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Mindfulness-based cognitive therapy (MBCT) is an efficacious psychosocial intervention for recurrent depression (Kuyken et al., 2008; Ma & Teasdale, 2004; Teasdale et al., 2000). To date, no compelling research addresses MBCT's mechanisms of change. This study determines whether MBCT's treatment effects are mediated by enhancement of mindfulness and(More)
The authors investigated the memory functioning of depressed women patients with and without a reported history of child physical or sexual abuse using J. M. G. Williams and K. Broadbent's (1986) Autobiographical Memory Test. Whereas latency to recall autobiographical memories was not related to reports of abuse, patients who reported childhood sexual abuse(More)
The five facet mindfulness questionnaire (FFMQ; Baer, Smith, Hopkins, Krietemeyer, & Toney, 2006) and the self-compassion scale (SCS; Neff, 2003) are widely used measures of mindfulness and self-compassion in mindfulness-based intervention research. The psychometric properties of the FFMQ and the SCS need to be independently replicated in community samples(More)
For people at risk of depressive relapse, mindfulness-based cognitive therapy (MBCT) has an additive benefit to usual care (H. F. Coelho, P. H. Canter, & E. Ernst, 2007). This study asked if, among patients with recurrent depression who are treated with antidepressant medication (ADM), MBCT is comparable to treatment with maintenance ADM (m-ADM) in (a)(More)
Autobiographical memory was examined in participants with seasonal affective disorder (SAD). In Experiment 1, participants with SAD performed an autobiographical memory task (AMT) in the winter, when depressed. The AMT required participants to generate autobiographical memories to positive and negative cue words. Symptom levels were reassessed in the(More)
A sample of adult women with major depression who reported childhood sexual or physical abuse completed a measure of the extent to which they were experiencing intrusive memories of the abuse and their efforts to avoid these memories. The majority of women in the sample reported high levels of disturbing intrusive memories, and high levels of avoidance.(More)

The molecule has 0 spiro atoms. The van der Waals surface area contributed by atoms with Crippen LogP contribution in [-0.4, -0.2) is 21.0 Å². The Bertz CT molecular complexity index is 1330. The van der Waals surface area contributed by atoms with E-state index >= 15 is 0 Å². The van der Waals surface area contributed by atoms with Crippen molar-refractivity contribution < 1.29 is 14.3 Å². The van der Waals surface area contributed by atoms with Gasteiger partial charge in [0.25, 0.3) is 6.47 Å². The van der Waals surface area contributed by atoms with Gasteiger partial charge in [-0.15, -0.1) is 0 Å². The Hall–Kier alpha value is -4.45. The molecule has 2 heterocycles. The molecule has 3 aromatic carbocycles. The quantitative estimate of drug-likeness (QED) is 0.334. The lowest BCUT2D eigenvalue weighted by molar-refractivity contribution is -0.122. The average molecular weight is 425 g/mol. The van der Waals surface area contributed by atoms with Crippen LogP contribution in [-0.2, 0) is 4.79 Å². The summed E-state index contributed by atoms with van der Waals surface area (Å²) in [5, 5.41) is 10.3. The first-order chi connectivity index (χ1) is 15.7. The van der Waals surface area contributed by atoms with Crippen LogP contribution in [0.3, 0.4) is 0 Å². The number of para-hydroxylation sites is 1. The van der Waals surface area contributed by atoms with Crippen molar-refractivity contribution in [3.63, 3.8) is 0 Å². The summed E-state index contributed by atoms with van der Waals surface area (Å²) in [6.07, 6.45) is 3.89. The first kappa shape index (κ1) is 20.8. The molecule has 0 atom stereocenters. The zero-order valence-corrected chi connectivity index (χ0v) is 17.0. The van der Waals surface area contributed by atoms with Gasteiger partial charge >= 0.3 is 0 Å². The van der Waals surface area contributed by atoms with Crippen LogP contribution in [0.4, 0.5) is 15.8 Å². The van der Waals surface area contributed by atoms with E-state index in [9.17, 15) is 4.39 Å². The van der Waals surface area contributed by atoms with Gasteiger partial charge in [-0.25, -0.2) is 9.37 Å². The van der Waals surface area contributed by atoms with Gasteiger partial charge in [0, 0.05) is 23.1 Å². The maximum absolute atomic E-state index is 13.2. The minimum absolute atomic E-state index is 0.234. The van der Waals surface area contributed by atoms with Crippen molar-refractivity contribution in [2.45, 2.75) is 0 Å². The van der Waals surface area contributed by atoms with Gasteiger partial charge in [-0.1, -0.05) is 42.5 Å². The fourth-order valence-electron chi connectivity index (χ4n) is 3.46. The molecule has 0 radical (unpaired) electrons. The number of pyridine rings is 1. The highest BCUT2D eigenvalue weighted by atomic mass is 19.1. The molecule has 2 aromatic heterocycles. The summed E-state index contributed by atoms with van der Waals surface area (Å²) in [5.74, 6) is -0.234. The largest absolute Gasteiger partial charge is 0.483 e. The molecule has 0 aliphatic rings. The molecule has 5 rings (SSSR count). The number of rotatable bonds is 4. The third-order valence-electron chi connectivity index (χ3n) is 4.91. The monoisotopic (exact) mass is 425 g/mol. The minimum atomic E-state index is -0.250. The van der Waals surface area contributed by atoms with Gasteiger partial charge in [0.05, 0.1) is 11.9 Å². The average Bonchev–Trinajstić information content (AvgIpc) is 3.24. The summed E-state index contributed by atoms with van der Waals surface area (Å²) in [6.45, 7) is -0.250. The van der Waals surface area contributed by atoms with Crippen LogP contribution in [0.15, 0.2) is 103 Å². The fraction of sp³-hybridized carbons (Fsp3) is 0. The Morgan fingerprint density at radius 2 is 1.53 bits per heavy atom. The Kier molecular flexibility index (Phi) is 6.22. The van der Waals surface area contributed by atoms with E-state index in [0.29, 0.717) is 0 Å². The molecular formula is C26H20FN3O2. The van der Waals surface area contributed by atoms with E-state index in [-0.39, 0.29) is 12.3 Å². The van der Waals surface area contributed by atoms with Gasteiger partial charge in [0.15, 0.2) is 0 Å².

BACKGROUND Depression is a common and distressing mental health problem that is responsible for significant individual disability and cost to society. Medication and psychological therapies are effective for treating depression and maintenance anti-depressants (m-ADM) can prevent relapse. However, individuals with depression often express a wish for(More)
Non-depressed lay persons have been shown to have extensive and accurate knowledge about depression (Rippere, 1977, 1980 a, b, 1981 a) that is underpinned by a structure that resembles current academic theories of the disorder (Furnham & Kuyken, 1991). In this study a semi-structured interview schedule and a number of rating scales were used to determine(More)
There has been a groundswell of interest in the UK in Mindfulness-Based Stress Reduction (MBSR) and its derivatives, particularly Mindfulness-Based Cognitive Therapy (MBCT). Many health, education and social work practitioners have sought ways to develop their competencies as mindfulness-based teachers, and increasing numbers of organisations are developing(More)
BACKGROUND Only a third of patients with depression respond fully to antidepressant medication but little evidence exists regarding the best next-step treatment for those whose symptoms are treatment resistant. The CoBalT trial aimed to examine the effectiveness of cognitive behavioural therapy (CBT) as an adjunct to usual care (including pharmacotherapy)(More)